Jim Hendy worked on what he called The Hockey Guide until 1951, after which he turned over the book to the NHL. Through expansion after 1967 and right into the 1980s, the book maintained its “pocket” format, although as the NHL grew from six to 21 teams it was split into two books: a Guide and a Register. In 1984, Dan Diamond proposed a reorganization and redesign that saw the NHL Official Guide & Record Book remodelled into magazine-sized pages including photographs for the first time. Dan’s first Guide was 352 pages. Over the years, it’s grown to 672 pages!

Guide Cover
The National Cover

No matter what the size, Dan Diamond & Associates takes its mandate of being the NHL’s Official Guide very seriously. A tremendous amount of care and attention goes into being accurate. Obviously, the NHL Communications department aids greatly in this, but you can help too. Every year, a note in the Guide states: “We appreciate comments and clarifications from our readers” and that, “Your involvement makes a better book.”

This year, we corrected a decades-old error in Alec Connell’s record from 1927-28 for the Longest Shutout Sequence By a Goaltender based on an article Don Weekes wrote last fall for The Hockey News and brought to our attention. (And, yes, we go with Alec. Although Connell’s given name was Alexander and many call him Alex, Alec does seem to be what he went by himself for most of his life.)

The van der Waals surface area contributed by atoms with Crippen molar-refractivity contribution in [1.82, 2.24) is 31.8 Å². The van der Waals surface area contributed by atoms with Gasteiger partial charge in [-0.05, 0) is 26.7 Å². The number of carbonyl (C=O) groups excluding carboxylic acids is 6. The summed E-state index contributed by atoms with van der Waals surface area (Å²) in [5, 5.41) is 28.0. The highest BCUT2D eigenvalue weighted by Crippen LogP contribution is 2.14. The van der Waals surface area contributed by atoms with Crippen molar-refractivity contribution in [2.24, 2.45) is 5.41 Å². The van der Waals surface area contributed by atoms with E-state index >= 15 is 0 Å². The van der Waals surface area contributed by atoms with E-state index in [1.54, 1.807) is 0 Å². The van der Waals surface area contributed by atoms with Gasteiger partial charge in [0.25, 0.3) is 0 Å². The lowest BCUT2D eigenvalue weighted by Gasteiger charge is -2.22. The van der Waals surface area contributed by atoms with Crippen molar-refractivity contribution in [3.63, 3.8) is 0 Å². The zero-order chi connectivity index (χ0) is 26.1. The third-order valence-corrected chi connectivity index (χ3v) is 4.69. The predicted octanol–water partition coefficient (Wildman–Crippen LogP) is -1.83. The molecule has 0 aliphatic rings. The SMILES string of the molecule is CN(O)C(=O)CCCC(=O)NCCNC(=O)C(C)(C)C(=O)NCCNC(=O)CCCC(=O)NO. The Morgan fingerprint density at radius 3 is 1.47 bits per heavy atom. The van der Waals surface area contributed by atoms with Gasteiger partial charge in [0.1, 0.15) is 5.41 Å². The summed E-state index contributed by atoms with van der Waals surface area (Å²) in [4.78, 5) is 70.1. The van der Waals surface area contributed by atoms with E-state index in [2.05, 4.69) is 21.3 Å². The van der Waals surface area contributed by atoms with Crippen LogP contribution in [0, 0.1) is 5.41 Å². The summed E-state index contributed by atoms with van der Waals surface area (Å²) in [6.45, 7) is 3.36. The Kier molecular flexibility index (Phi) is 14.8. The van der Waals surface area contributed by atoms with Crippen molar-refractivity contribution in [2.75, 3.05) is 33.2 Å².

Dallas Montreal
Dallas and Montreal custom covers

I’ve been working with Dan Diamond & Associates since the summer of 1996. Among the many jobs I do, it’s been my responsibility for the last decade or so to assemble statistical panels for newly drafted North American players that will appear in the Guide’s Prospect Register for the very first time. As often as possible, we like to include a line of statistics from a player’s last year of minor/youth hockey before he moved up to Junior A or college. There are many web sites that aid the cause these days, though I always like to double-check (and often triple-check) what’s on any stats-specific site against what’s on a league or a team’s web site. Every summer, there are numbers that don’t match or can’t be found, and can only be resolved by contacting a team, or a coach, or a parent directly.

It’s always fun talking to a proud coach or parent in the weeks after a young player has been selected in the NHL Draft. This past spring (even before the NHL Draft was held), I had the opportunity to “talk” via email with Connor McDavid’s father to try and clarify his son’s statistics from his last year of midget hockey with the Toronto Marlboros of the GTHL.

Devils Rangers
Devils and Rangers custom covers